13. Daniels, E. A., & Wartena, H. (2011). Athlete or sex symbol: What boys think of media representations of female athletes. Sex Roles, 65, 566–579. doi:10.1007/s11199-011-9959-7.CrossRefGoogle Scholar
  14. Duncan, M. (1990). Sports photographs and sexual difference: Images of women and men in the 1984 and 1988 Olympic games. Sociology of Sport Journal, 7, 22–43.Google Scholar
  15. Duncan, M. C., & Messner, M. A. (1998). The media image of sport and sex. In L. A. Wenner (Ed.), Media sport (pp. 170–185). New York: Routledge.Google Scholar
  16. Elueze, R., & Jones, R. L. (1998). A quest for equality: A gender comparison of the BBC’s TV coverage of the 1995 world athletics championships. Women in Sport & Physical Activity Journal, 7(1), 45–45.Google Scholar
  17. Fink, J. S. (2014). Female athletes, women’s sport, and the sport mediacommercial complex: Have we really “come a long way, baby”? Sport Management Review. doi:10.1016/j.smr.2014.05.001.Google Scholar
  18. Fink, J. S., & Kensicki, L. J. (2002). An imperceptible difference: visual and textual constructions of femininity in Sports Illustrated and Sports Illustrated for women. Mass Communication & Society, 5, 317–339. doi:10.1207/S15327825MCS0503_5.
  19. French, S. (2013). Still not there: The continued invisibility of female athletes and sports in the New Zealand print media. Media International Australia, Incorporating Culture & Policy, 148, 39–50.Google Scholar
  20. George, C., Hartley, A., & Paris, J. (2001). The representation of female athletes in textual and visual media. Corporate Communications: An International Journal, 6, 94–101. doi:10.1108/13563280110391007.CrossRefGoogle Scholar
  21. Godoy-Pressland, A. (2014). “Nothing to report”: A semi-longitudinal investigation of the print media coverage of sportswomen in British Sunday newspapers. Media, Culture & Society, 36, 595–609. doi:10.1177/0163443714532977.CrossRefGoogle Scholar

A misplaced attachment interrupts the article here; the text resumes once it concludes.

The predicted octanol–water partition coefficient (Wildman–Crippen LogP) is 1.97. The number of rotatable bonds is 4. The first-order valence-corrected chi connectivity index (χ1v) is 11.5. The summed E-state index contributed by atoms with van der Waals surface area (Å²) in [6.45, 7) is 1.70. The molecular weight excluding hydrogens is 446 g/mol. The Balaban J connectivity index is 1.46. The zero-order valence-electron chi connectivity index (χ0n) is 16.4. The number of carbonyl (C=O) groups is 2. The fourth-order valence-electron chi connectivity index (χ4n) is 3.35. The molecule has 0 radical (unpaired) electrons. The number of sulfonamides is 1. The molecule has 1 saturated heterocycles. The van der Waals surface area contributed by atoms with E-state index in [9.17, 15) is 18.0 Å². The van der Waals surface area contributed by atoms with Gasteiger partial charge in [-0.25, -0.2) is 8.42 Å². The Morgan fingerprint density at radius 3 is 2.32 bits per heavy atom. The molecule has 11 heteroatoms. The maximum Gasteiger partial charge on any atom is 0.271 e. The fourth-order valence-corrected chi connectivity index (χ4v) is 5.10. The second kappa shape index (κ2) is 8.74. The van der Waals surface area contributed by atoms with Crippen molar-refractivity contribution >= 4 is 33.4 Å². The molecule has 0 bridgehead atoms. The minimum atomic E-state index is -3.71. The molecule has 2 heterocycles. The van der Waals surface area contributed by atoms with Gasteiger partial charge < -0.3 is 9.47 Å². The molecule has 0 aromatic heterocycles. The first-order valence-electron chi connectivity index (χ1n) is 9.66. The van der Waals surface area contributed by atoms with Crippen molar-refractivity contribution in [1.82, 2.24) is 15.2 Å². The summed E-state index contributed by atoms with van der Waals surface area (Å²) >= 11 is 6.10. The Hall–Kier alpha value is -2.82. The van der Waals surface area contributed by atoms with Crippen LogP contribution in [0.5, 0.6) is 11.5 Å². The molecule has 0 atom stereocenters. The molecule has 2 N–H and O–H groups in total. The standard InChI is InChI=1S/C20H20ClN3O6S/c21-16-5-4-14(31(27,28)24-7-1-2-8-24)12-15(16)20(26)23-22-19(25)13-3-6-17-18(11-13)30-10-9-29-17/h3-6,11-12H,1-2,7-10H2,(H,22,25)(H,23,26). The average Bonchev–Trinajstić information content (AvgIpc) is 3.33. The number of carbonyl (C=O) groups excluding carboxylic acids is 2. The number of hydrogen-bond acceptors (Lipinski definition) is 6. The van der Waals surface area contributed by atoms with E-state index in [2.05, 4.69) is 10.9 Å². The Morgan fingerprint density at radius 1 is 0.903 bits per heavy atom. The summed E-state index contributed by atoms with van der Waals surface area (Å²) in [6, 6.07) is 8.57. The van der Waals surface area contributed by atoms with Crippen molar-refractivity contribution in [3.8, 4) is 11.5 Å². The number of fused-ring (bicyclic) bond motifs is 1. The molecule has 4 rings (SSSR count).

22. Godoy-Pressland, A., & Griggs, G. (2014). The photographic representation of female athletes in the British print media during the London 2012 Olympic games. Sport in Society, 17, 1–16. doi:10.1080/17430437.2014.882908.CrossRefGoogle Scholar
  23. Goffman, E. (1979). Gender advertisements. London: Macmillan.Google Scholar
  24. Grainey, T. F. (2012). Beyond “bend It like Beckham”: The global phenomenon of women’s soccer. Lincoln: University of Nebraska Press.Google Scholar
  25. Hardin, M. (2005). Stopped at the gate: Women’s sports, “reader interest”, and decision making by editors. Journalism and Mass Communication Quarterly, 82, 62–77. doi:10.1177/107769900508200105.CrossRefGoogle Scholar
  26. Hardin, M., Chance, J., Dodd, J. E., & Hardin, B. (2002a). Olympic photo coverage fair to female athletes. Newspaper Research Journal, 23(2/3), 64–78.Google Scholar
  27. Hardin, M., Lynn, S., Walsdorf, K., & Hardin, B. (2002b). The framing of sexual difference in SI for Kids editorial photos. Mass Communication and Society, 5, 341–359. doi:10.1207/S15327825MCS0503_6.CrossRefGoogle Scholar
  28. Hardin, M., Dodd, J. E., & Chance, J. (2005). On equal footing? The framing of sexual difference in Runner’s World. Women in Sport & Physical Activity Journal, 14(2).Google Scholar
  29. Hughson, S., Kilpatrick, A., Paton, M.-A., & Simms, D. (2001). Sexploitation. Ausport. Retrieved from http://fulltext.ausport.gov.au/fulltext/2000/ascweb/sexploitation.asp
  30. International Olympic Committee. (2014). Women in the Olympic Movement. Lausanne, Switzerland: IOC.Google Scholar
  31. Jones, D. (2004). Half the story? Olympic women on ABC News Online. Media International Australia, Incorporating Culture & Policy, 110, 132–146.Google Scholar
  32. Jones, D. (2006). The representation of female athletes in online images of successive Olympic games. Pacific Journalism Review, 12(1), 108–129.Google Scholar
  33. Jones, D. (2010). Women’s sports coverage: Online images of the 2008 Olympic games. Australian Journalism Review, 32(2), 89–102.Google Scholar